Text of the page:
"Material dealing with same-sex couples and bisexuals is also inappropriate, as I think most parents would agree, for children of that age. It will do nothing except confuse them about sex and about what normal standards of sexual practice are."

He said there needed to be an immediate re-assessment of what sex education materials were being used, especially for primary schools.

He was particularly concerned about images from videos produced by Channel Four and available for use in primary schools.

The videos showed detailed diagrams of male and female sexual organs, a live birth - which he said could be "traumatic" for young children - and cartoon images of different sexual positions which he called "pornographic".

"When children ask where babies come from, they want to hear ‘from mummy’s tummy’ or ‘from God’. They don’t want a complex science lesson with gruesome pictures, some of which could be quite traumatic at that age.

"The pictures of male and female genitalia are just unnecessary for children in primary school. What are they going to use the information for?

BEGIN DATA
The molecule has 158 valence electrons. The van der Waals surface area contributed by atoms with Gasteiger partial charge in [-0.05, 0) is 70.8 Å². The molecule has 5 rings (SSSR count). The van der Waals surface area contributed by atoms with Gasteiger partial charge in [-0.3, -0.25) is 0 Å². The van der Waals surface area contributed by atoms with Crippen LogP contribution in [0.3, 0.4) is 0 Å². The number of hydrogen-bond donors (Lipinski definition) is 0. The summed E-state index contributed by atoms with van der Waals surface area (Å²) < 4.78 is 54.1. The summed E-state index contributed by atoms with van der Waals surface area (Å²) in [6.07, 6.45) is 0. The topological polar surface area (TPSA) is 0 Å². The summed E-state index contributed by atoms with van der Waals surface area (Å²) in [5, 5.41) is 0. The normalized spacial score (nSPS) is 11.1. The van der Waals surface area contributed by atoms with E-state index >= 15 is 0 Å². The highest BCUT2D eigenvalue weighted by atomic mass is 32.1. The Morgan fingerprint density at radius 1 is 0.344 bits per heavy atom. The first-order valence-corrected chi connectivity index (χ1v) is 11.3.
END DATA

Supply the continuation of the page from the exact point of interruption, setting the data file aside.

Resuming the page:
"It is not appropriate or necessary and I can’t think why it would be included in the lesson.

"The same goes for the different sexual positions, and I must say I think that it is frankly pornographic to include that in a lesson for seven year olds."

The material also deals frankly with masturbation, telling children what it is and debunking some of the myths about it.

Mr Deighan said the way the information was presented did not give children any moral or social context in which to put it.

"They are discussing masturbation with young children almost in a way to encourage them to try it. We discuss these issues in Catholic schools but we try to teach them that it is a bad habit to get into.

"It is the same with this material’s treatment of marriage. They are confusing children by discussing same-sex marriages, and it states at one point that there is no easy way to define the family.

"I would say that there is a way to define the family, and while many kids will not experience this, they are individuals.